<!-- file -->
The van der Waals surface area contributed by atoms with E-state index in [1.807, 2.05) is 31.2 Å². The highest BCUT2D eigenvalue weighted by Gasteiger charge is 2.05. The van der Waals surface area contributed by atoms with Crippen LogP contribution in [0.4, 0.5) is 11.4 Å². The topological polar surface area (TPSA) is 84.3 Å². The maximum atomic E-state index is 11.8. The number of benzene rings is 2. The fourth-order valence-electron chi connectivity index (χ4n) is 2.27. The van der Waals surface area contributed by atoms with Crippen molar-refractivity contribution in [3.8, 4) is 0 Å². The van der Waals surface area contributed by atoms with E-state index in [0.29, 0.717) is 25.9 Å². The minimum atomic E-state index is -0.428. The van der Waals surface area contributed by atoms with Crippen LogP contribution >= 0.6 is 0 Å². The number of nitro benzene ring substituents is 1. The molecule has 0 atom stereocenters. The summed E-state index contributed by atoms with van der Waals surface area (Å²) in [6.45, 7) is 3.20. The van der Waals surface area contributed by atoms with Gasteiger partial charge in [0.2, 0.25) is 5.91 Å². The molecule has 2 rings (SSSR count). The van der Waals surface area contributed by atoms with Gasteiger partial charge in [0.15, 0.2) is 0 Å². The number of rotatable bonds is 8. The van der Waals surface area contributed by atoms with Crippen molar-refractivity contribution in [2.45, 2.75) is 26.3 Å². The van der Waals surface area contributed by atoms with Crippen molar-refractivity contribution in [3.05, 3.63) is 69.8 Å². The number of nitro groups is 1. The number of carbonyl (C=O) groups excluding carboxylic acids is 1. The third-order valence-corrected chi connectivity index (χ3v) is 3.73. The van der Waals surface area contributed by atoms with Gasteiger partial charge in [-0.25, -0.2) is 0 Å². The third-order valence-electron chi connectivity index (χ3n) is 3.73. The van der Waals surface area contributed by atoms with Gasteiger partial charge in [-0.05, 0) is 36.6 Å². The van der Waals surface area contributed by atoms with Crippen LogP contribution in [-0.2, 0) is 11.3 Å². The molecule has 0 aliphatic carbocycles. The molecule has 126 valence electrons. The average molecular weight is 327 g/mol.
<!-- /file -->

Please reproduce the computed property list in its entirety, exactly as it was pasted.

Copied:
The van der Waals surface area contributed by atoms with E-state index in [1.807, 2.05) is 31.2 Å². The highest BCUT2D eigenvalue weighted by Gasteiger charge is 2.05. The van der Waals surface area contributed by atoms with Crippen LogP contribution in [0.4, 0.5) is 11.4 Å². The topological polar surface area (TPSA) is 84.3 Å². The maximum atomic E-state index is 11.8. The number of benzene rings is 2. The fourth-order valence-electron chi connectivity index (χ4n) is 2.27. The van der Waals surface area contributed by atoms with Crippen molar-refractivity contribution in [3.8, 4) is 0 Å². The van der Waals surface area contributed by atoms with E-state index in [0.29, 0.717) is 25.9 Å². The minimum atomic E-state index is -0.428. The van der Waals surface area contributed by atoms with Crippen LogP contribution >= 0.6 is 0 Å². The number of nitro benzene ring substituents is 1. The molecule has 0 atom stereocenters. The summed E-state index contributed by atoms with van der Waals surface area (Å²) in [6.45, 7) is 3.20. The van der Waals surface area contributed by atoms with Gasteiger partial charge in [0.2, 0.25) is 5.91 Å². The molecule has 2 rings (SSSR count). The van der Waals surface area contributed by atoms with Gasteiger partial charge in [0.15, 0.2) is 0 Å². The number of rotatable bonds is 8. The van der Waals surface area contributed by atoms with Crippen molar-refractivity contribution in [2.45, 2.75) is 26.3 Å². The van der Waals surface area contributed by atoms with Crippen molar-refractivity contribution in [3.05, 3.63) is 69.8 Å². The number of nitro groups is 1. The number of carbonyl (C=O) groups excluding carboxylic acids is 1. The third-order valence-corrected chi connectivity index (χ3v) is 3.73. The van der Waals surface area contributed by atoms with Gasteiger partial charge in [-0.25, -0.2) is 0 Å². The third-order valence-electron chi connectivity index (χ3n) is 3.73. The van der Waals surface area contributed by atoms with Gasteiger partial charge in [-0.05, 0) is 36.6 Å². The van der Waals surface area contributed by atoms with Crippen LogP contribution in [-0.2, 0) is 11.3 Å². The molecule has 0 aliphatic carbocycles. The molecule has 126 valence electrons. The average molecular weight is 327 g/mol.